Back to Shopping at NorthernBrewer.com

Smoke aroma in mash for Rauchbier?

Working on a smoked Pilsener. Given how light a Pils is, I want just a hint of smoke. I was inspired by eating campfire-toasted toast to think that everything tastes better smoked.
I smoked my own malt (over birch), which is risky and unpredictable, and for fear of having ashtray rather than campfire I kept the smoked portion down to 5%.

Just out of curiosity, when you do smoked beers, do you usually smell it distinctly in the mash?

For me, if it’s there, it is subtle.

I brewed a Rauchbier with about 45% Weyermann Beechwood smoked malt, and the smoke was difficult to smell until the beer was fermented. The wort didn’t even really taste that smoky, but it’s there in the finished beer.

Thanks. I’m more than a little worried about this one… Thinking that it’ll be more of a harsh smoke than pleasant.

I smoke my own malt using in my Weber bullet (3 hrs, 3 big chunks of oak, ~175oF). The smoked malt constitutes a little more than 50% of my grain bill (6 lb smoked malt in a 11 lb grain bill). I can definitely smell the smoked malt during the mash and the boil. It smells quite good and the beer turns out fantastic every time.

I brew Rauchbier with 97% Weyermann Smoked Malt (Rauchmalt) and it is not that smokey at all. Rather enjoyable. I taste it shen I chew on some grain but never noticed the aroma in the mash.

I’ve had a Schlenkerla a number of times and really like it, so if this doesn’t work out I will just go for the Rauch malt, which is what I should have done in the first place. Oh well, not like I was ever going to stop doing things my own way anyway…

I had a lot of trouble getting good smoke from the birch without it being really too hot. (Doing it on the BBQ). We’ll see how it all pans out.

BTW, what can you do with 5 gallons of undrinkable pilsner. (Oh, I suppose I could make whiskey.)

Doh. Illegal.

[quote=“BeaverBrewer”]I had a lot of trouble getting good smoke from the birch without it being really too hot. (Doing it on the BBQ). We’ll see how it all pans out.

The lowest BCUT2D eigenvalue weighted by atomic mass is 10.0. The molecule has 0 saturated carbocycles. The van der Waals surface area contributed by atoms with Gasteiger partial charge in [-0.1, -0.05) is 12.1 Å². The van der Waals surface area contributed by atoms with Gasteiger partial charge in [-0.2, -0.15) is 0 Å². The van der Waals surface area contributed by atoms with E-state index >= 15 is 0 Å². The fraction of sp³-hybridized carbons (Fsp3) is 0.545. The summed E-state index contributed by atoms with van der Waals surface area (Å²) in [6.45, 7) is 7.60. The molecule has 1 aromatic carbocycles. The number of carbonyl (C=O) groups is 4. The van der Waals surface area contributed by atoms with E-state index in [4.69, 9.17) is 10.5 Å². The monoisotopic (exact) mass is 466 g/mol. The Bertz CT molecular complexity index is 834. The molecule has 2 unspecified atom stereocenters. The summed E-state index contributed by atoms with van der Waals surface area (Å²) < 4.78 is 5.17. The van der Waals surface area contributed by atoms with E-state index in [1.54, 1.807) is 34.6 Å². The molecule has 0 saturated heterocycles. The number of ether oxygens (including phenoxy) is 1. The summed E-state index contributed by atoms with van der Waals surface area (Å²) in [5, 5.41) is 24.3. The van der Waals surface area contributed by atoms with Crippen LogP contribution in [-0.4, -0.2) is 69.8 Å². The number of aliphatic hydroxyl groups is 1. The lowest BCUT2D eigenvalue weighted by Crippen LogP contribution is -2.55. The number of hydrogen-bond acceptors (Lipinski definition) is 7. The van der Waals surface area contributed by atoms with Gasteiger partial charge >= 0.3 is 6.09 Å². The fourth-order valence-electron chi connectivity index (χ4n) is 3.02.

[/quote]
How are you smoking your malt?

I use a charcoal smoker (Weber bullet). I only light about 5 - 10 coals and place those on top of about 25-30 unlit pieces of charcoal piled/pushed up against the charcoal ring (using 2 bricks). I then place the oak chunks on top of the lit coals. I fill the water pan (that acts as a heat sink). Vents stay closed. With this set up I have no problem producing a lot of smoke while keeping the temps down. I have smoked malt for close to 6 hrs this way. For the grain, I poke a LOT of holes in two large disposable aluminum pans and line the pans with a metal screen (used to make/repair screen doors). Each pan holds 3 lbs of grain. Those grain-filled pans go into smoker. I mix/turn the grain over every hour or so.

Beer made with this grain comes out with a pronounced smoked bacon flavor, likely from my smoker. It turns out great every time and has won me some ribbons.

Jeff Fuller (babalu87) used to smoke his own and we traded some beers before he got sick from the mosquito and EEE. His malt was very much like what was described above. I bet Jeff wishes he was well enough to smoke some malt but unfortunately he is a long way from that day.

I used a mix of small and large chunks that were some scrap birch I had around. There was a bit of bark in there, which I think could lead to aggressive smoke (whoops). I soaked them then did a bit of a double boiler-like (but without the water) setup using two camping pots, one inside the other. I put 2 lbs of malt in the small pot and set it inside the bigger pot, on top of the chips. With the lid on the smoke accumulated, but I had to get the BBQ quite hot, so I was getting some toasting of the malt at the same time.

Next time I will try to find a way to get a foil packet of the wood more directly over the flames, go for smaller chunks, get them really smoking before adding the malt, and remove the bark. Going for oak or apple might also be a good idea.

[quote=“BeaverBrewer”]I used a mix of small and large chunks that were some scrap birch I had around. There was a bit of bark in there, which I think could lead to aggressive smoke (whoops). I soaked them then did a bit of a double boiler-like (but without the water) setup using two camping pots, one inside the other. I put 2 lbs of malt in the small pot and set it inside the bigger pot, on top of the chips. With the lid on the smoke accumulated, but I had to get the BBQ quite hot, so I was getting some toasting of the malt at the same time.

Next time I will try to find a way to get a foil packet of the wood more directly over the flames, go for smaller chunks, get them really smoking before adding the malt, and remove the bark. Going for oak or apple might also be a good idea.[/quote]
The challenge you face is getting the smoke wood hot enough to smolder without getting your grill (and its contents) super hot. It’s very tough with a gas grill and a lot easier with charcoal.

Good luck.

Back to Shopping at NorthernBrewer.com